Well, after a 16% trough-to-peak rally in just a week and a half, things might be about to get very interesting indeed for the S&P 500. The index touched and briefly breached the support-turned resistance at 767, the old reaction low from 2002, but failed to close above it. With the Fed announcement on Wednesday, the TALF on Thursday, and triple witching on Friday, Macro Man frankly wouldn’t be surprised by any weekly close between 700 and 800.
Spoors aren’t the only asset price at a critical juncture. EUR/USD, which has attracted a reasonably bullish following over the past week or so, managed to breach an old high of 1.2992 yesterday, registering the first “higher high” since the Great Chinese Screwjob (or whatever it was) last December.
Still….price action since it breached 1.30 has been less than impressive. The market got excited by yesterday’s January TIC data showing huge net sales of US assets, but Macro Man finds this data to be so misleading as to be worse than useless. The only month out of the last four reported that the TIC showed a net inflow into the US was December. This was, coincidentally or not, the only month of four when the DXY actually fell. So perhaps what the TIC is caputring is fire-sales of USD assets for foreign banks, etc. in desperate need of dollars. Inquiring minds want to know….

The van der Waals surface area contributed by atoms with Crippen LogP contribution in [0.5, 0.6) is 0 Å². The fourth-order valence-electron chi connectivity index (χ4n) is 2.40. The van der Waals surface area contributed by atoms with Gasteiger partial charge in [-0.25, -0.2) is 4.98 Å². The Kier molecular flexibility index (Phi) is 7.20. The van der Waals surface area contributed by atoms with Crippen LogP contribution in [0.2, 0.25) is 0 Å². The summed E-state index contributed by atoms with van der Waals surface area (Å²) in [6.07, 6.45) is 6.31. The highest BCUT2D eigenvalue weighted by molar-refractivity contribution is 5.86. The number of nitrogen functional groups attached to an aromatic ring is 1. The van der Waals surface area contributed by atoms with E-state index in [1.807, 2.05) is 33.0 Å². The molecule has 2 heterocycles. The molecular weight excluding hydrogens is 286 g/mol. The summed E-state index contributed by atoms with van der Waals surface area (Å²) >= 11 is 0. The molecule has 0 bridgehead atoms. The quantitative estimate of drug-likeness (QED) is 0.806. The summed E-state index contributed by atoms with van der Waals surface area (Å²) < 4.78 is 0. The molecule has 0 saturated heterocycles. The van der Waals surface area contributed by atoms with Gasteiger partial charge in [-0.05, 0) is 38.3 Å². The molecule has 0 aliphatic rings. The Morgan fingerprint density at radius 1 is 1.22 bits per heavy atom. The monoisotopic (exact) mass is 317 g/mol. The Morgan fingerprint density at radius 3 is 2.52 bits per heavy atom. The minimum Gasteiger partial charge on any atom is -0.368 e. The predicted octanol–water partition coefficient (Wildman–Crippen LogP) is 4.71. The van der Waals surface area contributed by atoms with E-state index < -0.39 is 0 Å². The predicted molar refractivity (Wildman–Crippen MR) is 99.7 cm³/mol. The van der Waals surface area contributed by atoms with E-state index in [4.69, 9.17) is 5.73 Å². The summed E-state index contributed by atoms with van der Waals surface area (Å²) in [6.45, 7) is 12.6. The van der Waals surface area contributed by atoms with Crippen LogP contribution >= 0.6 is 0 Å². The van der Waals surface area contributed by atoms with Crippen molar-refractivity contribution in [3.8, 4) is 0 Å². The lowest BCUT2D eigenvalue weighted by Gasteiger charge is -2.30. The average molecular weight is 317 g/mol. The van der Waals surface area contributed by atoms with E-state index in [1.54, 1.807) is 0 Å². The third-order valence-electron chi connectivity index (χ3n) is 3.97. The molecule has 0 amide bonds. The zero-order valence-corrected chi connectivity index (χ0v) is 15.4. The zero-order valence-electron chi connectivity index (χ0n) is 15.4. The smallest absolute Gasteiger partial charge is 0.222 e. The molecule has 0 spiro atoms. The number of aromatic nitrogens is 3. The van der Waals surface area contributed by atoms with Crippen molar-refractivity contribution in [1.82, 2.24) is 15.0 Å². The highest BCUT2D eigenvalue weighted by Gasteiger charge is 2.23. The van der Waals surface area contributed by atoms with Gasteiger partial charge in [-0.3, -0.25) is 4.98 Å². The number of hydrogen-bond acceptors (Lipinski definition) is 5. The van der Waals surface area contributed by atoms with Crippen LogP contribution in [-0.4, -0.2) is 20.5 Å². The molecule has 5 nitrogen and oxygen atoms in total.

Elsewhere, an interesting recent release that has garnered a modest amoutn of attnetion is the credit card deliqeuncy data, recently released for January. Bloomberg carries figures for fifteen issuers in the USA, UK, and Canada. All fifteen saw delinquency rates rise in January from December. Who knew that “stop paying my credit card bill” was such a popular New Year’s resolution?
Particularly notable was the sharp rise in delinquencies at Citi. While comfortably large spreads have no doubt propelled Citi’s markets division to decent profits so far this year, per recent comments from The Bandit, the deterioration in its bread-and-butter consumer credit business must be eye-watering.
Macro Man doesn’t do single name stocks, and frankly has no idea (or at least one that’s he’s prepared to make public) whether C is a buy, sale, or hold. But the underlying dynamic, one of rising non-performing loans (and concomitant non-performance of structured credit products that bundle them together) is far from bullish. Stories are beginning to ciruclate that the Fed is struggling to find many interested parties to participate in the TALF. If that goes down like a lead zeppelin, the risk must be that equities swiftly follow.